U.S. Online Travel Overview Fourteenth Edition: Online Travel Agencies

U.S. Online Travel Overview Fourteenth Edition: Online Travel Agencies Published December 2014 Analyst: Douglas Quinby


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The recovery of the U.S online travel agency (OTA) market since the recession has been an uneven one. On one hand, they've seen strong growth in hotels – on the other, struggles with airlines. Increased travel demand and an improving economy is countered by hot competition and market complexity. But overall, the outlook is positive, especially as U.S. leisure travelers have re-entered the market and rapid shifts from desktop to mobile create new opportunities for OTAs.

Phocuswright's U.S. Online Travel Overview Fourteenth Edition: Online Travel Agencies provides an in-depth look at the current state of the OTA market and projects future performance, with market sizing and forecasting through 2016.

U.S. Travel Market Overview
To put the OTA-specific trends in perspective, this report includes a comprehensive overview of the total U.S. travel market. The robust overview chapter includes market sizing and projections for the U.S. travel market through 2016, including breakouts for key online and offline distribution channels and all major travel segments – airlines, hotels, car rental, cruises, tour operators and rail. provides a detailed overview of travel distribution in the U.S., with analysis of trends in market share, technological innovation and consumer behavior.

Purchase Phocuswright's U.S. Online Travel Overview Fourteenth Edition: Online Travel Agencies for comprehensive market sizing of the U.S. OTA segment and highlights of the brands that have driven the growth of the online channel.

  • Size and Structure of the U.S. Online Travel Market
    • Composition of the U.S. Travel Market
      • Segment Share
    • U.S. Travel Market – Channel Shift
    • Online Travel Outlook
    • Online Segment Share
    • Online Penetration by Segment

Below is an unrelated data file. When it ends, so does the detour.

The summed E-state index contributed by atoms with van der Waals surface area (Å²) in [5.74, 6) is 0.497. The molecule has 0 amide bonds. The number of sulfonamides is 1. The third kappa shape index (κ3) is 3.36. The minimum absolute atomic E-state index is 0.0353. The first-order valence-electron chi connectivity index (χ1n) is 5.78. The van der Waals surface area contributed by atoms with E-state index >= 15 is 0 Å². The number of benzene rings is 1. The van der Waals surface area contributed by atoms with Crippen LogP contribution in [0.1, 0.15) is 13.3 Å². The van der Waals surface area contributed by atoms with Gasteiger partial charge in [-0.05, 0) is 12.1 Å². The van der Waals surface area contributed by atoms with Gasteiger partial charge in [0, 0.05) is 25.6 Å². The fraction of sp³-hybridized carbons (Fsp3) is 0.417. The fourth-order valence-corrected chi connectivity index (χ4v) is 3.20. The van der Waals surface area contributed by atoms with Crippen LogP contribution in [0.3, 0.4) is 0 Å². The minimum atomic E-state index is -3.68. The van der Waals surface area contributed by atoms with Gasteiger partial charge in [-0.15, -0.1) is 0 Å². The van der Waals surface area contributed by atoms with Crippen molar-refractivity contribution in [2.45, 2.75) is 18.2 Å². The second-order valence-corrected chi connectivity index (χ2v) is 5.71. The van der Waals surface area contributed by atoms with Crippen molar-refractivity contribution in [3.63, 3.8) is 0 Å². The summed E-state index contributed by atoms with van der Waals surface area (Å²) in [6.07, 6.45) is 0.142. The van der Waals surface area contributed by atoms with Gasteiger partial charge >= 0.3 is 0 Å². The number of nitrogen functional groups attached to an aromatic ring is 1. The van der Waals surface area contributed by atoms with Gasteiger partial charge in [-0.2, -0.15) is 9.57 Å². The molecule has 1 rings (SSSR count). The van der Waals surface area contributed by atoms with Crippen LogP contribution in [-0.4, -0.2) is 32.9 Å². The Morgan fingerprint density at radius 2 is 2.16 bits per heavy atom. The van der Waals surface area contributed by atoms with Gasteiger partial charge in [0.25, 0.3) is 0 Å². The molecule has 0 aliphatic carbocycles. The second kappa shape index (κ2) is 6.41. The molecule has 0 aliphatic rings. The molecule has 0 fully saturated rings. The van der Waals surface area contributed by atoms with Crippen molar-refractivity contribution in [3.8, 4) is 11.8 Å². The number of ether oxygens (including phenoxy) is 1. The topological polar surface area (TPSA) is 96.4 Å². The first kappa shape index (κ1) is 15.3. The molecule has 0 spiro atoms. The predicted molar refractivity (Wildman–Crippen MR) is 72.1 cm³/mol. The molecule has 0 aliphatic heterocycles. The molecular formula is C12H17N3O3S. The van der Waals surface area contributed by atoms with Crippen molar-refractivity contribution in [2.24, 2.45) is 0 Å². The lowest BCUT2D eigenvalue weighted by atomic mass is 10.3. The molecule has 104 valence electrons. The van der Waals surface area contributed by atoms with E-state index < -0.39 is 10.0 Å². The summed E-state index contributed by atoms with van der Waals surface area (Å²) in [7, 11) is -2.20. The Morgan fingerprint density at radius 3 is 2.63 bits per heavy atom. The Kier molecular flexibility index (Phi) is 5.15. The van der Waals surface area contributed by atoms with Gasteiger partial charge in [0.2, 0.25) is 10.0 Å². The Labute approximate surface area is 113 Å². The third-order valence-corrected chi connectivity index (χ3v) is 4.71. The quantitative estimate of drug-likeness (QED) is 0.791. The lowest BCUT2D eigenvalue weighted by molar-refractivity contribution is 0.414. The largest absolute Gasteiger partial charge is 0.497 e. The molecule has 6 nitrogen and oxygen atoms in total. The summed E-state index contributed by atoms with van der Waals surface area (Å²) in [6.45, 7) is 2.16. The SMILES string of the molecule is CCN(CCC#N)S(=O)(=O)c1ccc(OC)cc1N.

• Supplier Websites vs. OTAs
    • Mobile
    • Key Findings
    • Purpose of the Report
    • Methodology
      • Market Size and Forecasts
      • Consumer Travel and Behavioral Information
  • Online Travel Agencies: The More Things Change…
    • Key Findings
    • A Note on Methodology
    • Size of the Market
    • Flights Stabilize as Hotels Rise
    • Car, Cruises & Packages
    • Suppliers vs. OTAs: The More Things Change…
    • In the U.S., a New Order
    • Expedia’s Defense to Priceline’s Offense
    • From Mobile to Multiples
    • Meta: Where Search Meets Book
    • The Sharing Economy Warms to OTAs… Somewhat

Market Size and Forecasts
Phocuswright has been tracking the financial results of the online travel industry since 1998. This report's estimates and forecasts cover U.S.-based travel businesses, including travel suppliers (airlines, hotels, car rental companies, packagers, railways and cruise lines) and online travel agencies. The total market size includes sales of non-U.S. travel suppliers transacted via U.S.-based online travel agencies. All figures are in U.S. dollars unless otherwise stated.

Both leisure and unmanaged business travel services are included in the online travel market size and forecast figures. Unless otherwise indicated, all online gross bookings and share figures refer to leisure/unmanaged travel. Unmanaged business travel refers to all air, car and hotel expenses associated with business travel in firms that do not have travel policies dictating the channels, types of travel, suppliers or fares/rates used. Corporate online booking systems such as Concur Technologies and Sabre Holdings' GetThere are excluded from this analysis.

Phocuswright builds its estimates and forecasts from discussions with more than 80 travel executives regarding their companies' Internet sales, marketing and technology investments, challenges, strategies and expectations. Their responses have been vetted and aggregated to determine market size for supplier websites and online travel agencies. Phocuswright also reviewed data from Securities and Exchange Commission documents, company reports, and select third-party data sources.